Dead alter
Some alters endured events where they felt they had died, such as being strangled until the child passed out, and then were replaced by another alter who then took over their job. If there is no one that can help the alter "assimilate the experience of near death and to recognize that they actually lived through it" (Howell, 2011, p. 64), the part believes they are essence dead. Later in life during therapy, these "dead alters" are often found.
Emotional part (EPAn state that holds trauma memory. A term used in structural dissociation. <ref name=HauntedSelf/>{{Rp|38-39}}, see structural dissociation below)
The emotional partAn state that holds trauma memory. A term used in structural dissociation. <ref name=HauntedSelf/>{{Rp|38-39}} of the personalityEvery individual has a personality that is composed of many diverse, fragmentary and generally illusory images of [[Personality|self]]. (see multiples) <ref name=Noricks2011/>The DSM-IV uses the term identity in its definition of dissociation. (see identity) <ref name=Dell2009/>{{Rp|127}}, the EP, is fixated in process that was activated at the time of traumatization, leaving the EP with their own inflexible patterns of behavior. For example, an EP may be very cautious for danger while the need to be so alert has long passed. Although the ANP does feel emotion, EP's emotion is vehement, meaning that their emotion is not adaptive, and instead overwhelming and the expression of this emotion is not helpful (Van der Hart, 2006). An EP may have trauma memory with some verbal narrative that is not traumatically experienced, but their main job is to hold unintegrated trauma memory. An EP remembers and experiences the emotion associated with the original trauma that they experienced (Van der Hart, 2006, pp. 38-39). Trauma memory is quite different from autobiographical memory.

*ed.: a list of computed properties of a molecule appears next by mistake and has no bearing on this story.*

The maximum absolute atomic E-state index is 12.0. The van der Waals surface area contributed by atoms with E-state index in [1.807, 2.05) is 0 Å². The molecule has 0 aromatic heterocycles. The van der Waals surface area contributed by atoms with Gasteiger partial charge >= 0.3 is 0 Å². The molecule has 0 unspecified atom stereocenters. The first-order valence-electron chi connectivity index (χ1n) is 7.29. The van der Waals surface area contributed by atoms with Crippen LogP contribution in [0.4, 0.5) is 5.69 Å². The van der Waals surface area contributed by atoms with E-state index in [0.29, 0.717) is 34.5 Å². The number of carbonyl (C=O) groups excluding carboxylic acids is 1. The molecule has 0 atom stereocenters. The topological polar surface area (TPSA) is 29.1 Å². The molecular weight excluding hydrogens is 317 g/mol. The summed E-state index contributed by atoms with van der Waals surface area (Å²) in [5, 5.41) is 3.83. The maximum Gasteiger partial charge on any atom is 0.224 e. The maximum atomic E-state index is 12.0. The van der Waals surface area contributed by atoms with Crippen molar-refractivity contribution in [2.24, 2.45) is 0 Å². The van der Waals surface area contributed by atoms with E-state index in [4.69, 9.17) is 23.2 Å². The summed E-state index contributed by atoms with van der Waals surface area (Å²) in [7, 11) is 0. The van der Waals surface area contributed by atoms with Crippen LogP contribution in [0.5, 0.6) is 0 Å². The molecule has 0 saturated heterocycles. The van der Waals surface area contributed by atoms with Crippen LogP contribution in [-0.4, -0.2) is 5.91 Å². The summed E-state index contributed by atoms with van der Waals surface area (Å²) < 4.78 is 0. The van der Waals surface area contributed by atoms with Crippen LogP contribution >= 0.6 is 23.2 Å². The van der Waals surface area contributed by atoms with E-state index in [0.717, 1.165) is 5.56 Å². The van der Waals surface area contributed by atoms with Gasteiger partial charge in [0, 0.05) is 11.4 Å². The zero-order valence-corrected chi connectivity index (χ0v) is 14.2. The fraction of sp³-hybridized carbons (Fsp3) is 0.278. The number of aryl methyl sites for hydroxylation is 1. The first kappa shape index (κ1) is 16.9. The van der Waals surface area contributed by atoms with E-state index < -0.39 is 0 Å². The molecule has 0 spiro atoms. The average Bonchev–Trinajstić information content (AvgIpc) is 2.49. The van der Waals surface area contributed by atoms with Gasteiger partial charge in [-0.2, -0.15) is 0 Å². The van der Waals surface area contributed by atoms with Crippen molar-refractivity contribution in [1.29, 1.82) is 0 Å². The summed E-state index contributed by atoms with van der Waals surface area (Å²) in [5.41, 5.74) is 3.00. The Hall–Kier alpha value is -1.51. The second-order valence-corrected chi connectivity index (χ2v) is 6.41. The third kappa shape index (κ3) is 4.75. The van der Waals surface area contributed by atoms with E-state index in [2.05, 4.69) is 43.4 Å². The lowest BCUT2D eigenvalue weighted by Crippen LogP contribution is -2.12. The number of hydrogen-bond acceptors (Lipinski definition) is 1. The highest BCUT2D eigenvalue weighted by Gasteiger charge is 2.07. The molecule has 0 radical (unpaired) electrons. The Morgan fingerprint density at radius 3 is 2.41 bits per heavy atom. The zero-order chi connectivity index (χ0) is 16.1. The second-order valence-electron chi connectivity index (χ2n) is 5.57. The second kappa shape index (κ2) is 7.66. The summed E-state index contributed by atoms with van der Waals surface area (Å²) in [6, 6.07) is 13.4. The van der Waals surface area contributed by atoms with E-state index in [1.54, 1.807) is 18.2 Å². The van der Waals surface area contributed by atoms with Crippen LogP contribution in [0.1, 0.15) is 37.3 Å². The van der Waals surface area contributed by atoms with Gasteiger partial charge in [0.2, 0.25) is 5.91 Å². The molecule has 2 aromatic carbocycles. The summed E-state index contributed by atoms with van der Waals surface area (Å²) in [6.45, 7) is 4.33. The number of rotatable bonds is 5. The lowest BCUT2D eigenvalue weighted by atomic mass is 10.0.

Observing emotional part (OEP)
Observing EP have the ability to see and hear many alters that others alters within the system cannot. Some OEP "seem to develop more secondary elaboration, and appear highly intellectualized, non-feeling, and are sometimes quite insightful. OEP typically do not interact externally in the world, but they can be active internally." (Van der Hart, 2006, pp. 68-69 323-324)
Emotional PartAn state that holds trauma memory. A term used in structural dissociation. <ref name=HauntedSelf/>{{Rp|38-39}} & Apparently Normal PartA distinct state who performs the job of daily activities and does not hold trauma memories. Dissociative identity disorder is the only mental disorder where an individual can have two or more ANP. <ref name=HauntedSelf/> {{See also| structural dissociation}} (ANP) mixture
ANP and EP mixtures are common in those that have multitudes of them. In this case, abuse began exceptionally early and was so extreme that these children had to alternate quickly and frequently between emerging defensive and daily life actions in order to survive (Van der Hart, 2006, pp. 78-79).
Differently gendered alter